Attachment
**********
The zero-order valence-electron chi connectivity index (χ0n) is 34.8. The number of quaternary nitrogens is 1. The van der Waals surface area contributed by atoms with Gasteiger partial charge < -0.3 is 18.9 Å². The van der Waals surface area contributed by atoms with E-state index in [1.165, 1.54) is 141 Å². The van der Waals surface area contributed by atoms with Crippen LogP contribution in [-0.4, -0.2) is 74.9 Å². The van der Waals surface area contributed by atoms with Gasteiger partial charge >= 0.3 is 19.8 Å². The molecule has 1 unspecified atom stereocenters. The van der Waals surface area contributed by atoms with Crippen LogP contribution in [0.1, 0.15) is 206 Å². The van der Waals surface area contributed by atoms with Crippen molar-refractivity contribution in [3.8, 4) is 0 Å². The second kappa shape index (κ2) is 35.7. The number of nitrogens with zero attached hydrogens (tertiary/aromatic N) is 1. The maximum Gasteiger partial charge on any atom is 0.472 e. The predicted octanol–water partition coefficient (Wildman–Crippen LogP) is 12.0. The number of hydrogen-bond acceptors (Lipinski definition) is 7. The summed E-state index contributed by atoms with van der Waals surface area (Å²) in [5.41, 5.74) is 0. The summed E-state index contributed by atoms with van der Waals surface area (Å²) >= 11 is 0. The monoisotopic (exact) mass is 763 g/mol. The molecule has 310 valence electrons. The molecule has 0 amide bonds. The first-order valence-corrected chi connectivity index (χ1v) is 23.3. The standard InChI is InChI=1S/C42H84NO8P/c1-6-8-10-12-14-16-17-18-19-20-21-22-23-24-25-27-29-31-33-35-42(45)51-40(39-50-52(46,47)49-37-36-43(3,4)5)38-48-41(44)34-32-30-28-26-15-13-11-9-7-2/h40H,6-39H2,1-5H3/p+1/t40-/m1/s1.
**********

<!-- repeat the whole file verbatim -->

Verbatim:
The zero-order valence-electron chi connectivity index (χ0n) is 34.8. The number of quaternary nitrogens is 1. The van der Waals surface area contributed by atoms with Gasteiger partial charge < -0.3 is 18.9 Å². The van der Waals surface area contributed by atoms with E-state index in [1.165, 1.54) is 141 Å². The van der Waals surface area contributed by atoms with Crippen LogP contribution in [-0.4, -0.2) is 74.9 Å². The van der Waals surface area contributed by atoms with Gasteiger partial charge >= 0.3 is 19.8 Å². The molecule has 1 unspecified atom stereocenters. The van der Waals surface area contributed by atoms with Crippen LogP contribution in [0.1, 0.15) is 206 Å². The van der Waals surface area contributed by atoms with Crippen molar-refractivity contribution in [3.8, 4) is 0 Å². The second kappa shape index (κ2) is 35.7. The number of nitrogens with zero attached hydrogens (tertiary/aromatic N) is 1. The maximum Gasteiger partial charge on any atom is 0.472 e. The predicted octanol–water partition coefficient (Wildman–Crippen LogP) is 12.0. The number of hydrogen-bond acceptors (Lipinski definition) is 7. The summed E-state index contributed by atoms with van der Waals surface area (Å²) in [5.41, 5.74) is 0. The summed E-state index contributed by atoms with van der Waals surface area (Å²) >= 11 is 0. The monoisotopic (exact) mass is 763 g/mol. The molecule has 310 valence electrons. The molecule has 0 amide bonds. The first-order valence-corrected chi connectivity index (χ1v) is 23.3. The standard InChI is InChI=1S/C42H84NO8P/c1-6-8-10-12-14-16-17-18-19-20-21-22-23-24-25-27-29-31-33-35-42(45)51-40(39-50-52(46,47)49-37-36-43(3,4)5)38-48-41(44)34-32-30-28-26-15-13-11-9-7-2/h40H,6-39H2,1-5H3/p+1/t40-/m1/s1.